“We have a lady here from the Caribbean who says it’s the best snorkeling she’s ever seen,” said John Alexander, manager of Hilo’s Dolphin Bay Hotel. “The colors!”


The tide pools front a community of homes called Vacationland, and occasional overuse by visitors has at times worn out the welcome mat. With the advent of the conservation district, a daytime-only parking area has been designated for reef visitors, and rules now prohibit guided tours and other commercial uses.


It was a satisfying stop for our daughter, the snorkel queen. After picking our way carefully over the jagged, jumbled black lava beach, we sampled two pools. They appeared quite shallow until we got in with masks and discovered depths of 15 to 20 feet. With the surf almost 100 yards away, the water was clear as gin, but not shaken or stirred. Dr. Seuss coral that was shaped like caribou antlers grew in soft pink and orange, along with cauliflower coral dotted with splashes of baby blue. Flocks of butterfly fish and other reef regulars tended these underwater gardens.


“I love this! It couldn’t be safer!” said my wife, whose phobia of things with prominent dorsal fins was refueled a few years back by a too-close encounter with a big reef shark in Kealakekua Bay, on the Big Island’s west side.


Approached with care, the tide pools would be good for beginning snorkelers; just walk carefully over the rough lava (wear shoes or sturdy sandals), and slather on the sunscreen because the beach has no shade.


Go ’til you can’t go any farther


Farther south, the Red Road narrowed. Only the occasional muddy pickup passed. At Ahalanui Park (also known as Pualaa County Park), we picnicked next to a saltwater swimming pond, volcanically heated to 90 degrees and big enough for scores of swimmers, just inside a breakwater bashed by spectacular azure surf.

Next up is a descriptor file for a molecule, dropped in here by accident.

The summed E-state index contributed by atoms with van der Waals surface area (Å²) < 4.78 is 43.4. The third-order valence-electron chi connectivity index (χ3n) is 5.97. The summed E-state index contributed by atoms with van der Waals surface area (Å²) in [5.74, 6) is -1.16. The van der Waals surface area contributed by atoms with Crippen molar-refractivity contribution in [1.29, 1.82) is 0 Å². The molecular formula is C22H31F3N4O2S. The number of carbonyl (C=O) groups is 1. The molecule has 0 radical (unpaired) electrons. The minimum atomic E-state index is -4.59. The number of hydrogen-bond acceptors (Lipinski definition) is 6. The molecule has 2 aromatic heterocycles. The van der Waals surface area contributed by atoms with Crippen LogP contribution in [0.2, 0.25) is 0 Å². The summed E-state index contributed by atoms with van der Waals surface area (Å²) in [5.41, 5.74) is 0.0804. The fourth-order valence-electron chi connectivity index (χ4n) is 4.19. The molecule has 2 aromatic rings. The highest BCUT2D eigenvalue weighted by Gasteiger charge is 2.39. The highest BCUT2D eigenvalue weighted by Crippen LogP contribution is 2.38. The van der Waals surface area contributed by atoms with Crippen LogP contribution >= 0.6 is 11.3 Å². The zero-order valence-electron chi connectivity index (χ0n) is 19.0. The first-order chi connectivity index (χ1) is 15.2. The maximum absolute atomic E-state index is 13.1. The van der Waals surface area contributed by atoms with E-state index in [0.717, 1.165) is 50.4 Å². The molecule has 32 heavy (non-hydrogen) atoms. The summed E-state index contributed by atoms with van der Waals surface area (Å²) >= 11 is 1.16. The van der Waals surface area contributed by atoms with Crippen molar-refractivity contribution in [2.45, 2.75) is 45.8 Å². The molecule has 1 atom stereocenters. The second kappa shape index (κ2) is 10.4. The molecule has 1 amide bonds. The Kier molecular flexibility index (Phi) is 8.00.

A few miles along, at MacKenzie State Recreation Area, our adrenaline pumped as we stepped carefully through a mattress of fallen needles in a thick grove of ironwoods toward the edge of brittle lava-rock cliffs. Signs warned of freak waves that have washed visitors into the sea. Huge breakers sent up thrilling skyrockets of spray as they caromed off the shore.


At road’s end, blocked by the lava flow that ended in 1992, we stopped at Verna’s drive-in and got ice cream cones. Taped in Verna’s window was a faded poster, its color bleached by the sun, showing the pretty beach that used to be across the street. Kind of a “you are here” sign — only you aren’t anymore.


We crossed the road and clambered up over the bizarre toes, whorls, and what looked like black cow-pies of dried lava that had buried Kaimu Beach Park. Behind us, along the road, homes that formerly looked on the Pacific Ocean now overlooked a sea of black rock.


As I stepped carefully over the rough surface, my eyes settled on a surprising find among the pumice: a coconut with a healthy, green palm leaf sprouting from a crack in its husk.


Slowly, my eyes took in a broader view. Dotted around us in the treeless, tarlike rubble were more coconuts with green sprouts. Huh?


And then I remembered a Hilo acquaintance speaking of this. “When locals go down that way, they bring a sprouting coconut to leave,” to take root in this “lost” park. As the trees grow and the roots break up the lava — into rocks, pebbles, and ultimately sand — the hope is that someday Kaimu might again be a place for people to sit in the shade and look out to the blue, blue sea.


My daughter feverishly licked drips from her ice cream — it was Kona mud-pie — and rambled across the blackened landscape discovering more sprouting coconuts. “Here’s one! Here’s another!”


It’s Pele’s island, and the locals respect that. But on the wild Puna Coast, where property rights are kind of transitory and steam vents and lava flows are a frequent reminder of that, you can’t blame folks for giving Mother Nature a nudge.


Brian J. Cantwell: 206-748-5724 or bcantwell@seattletimes.com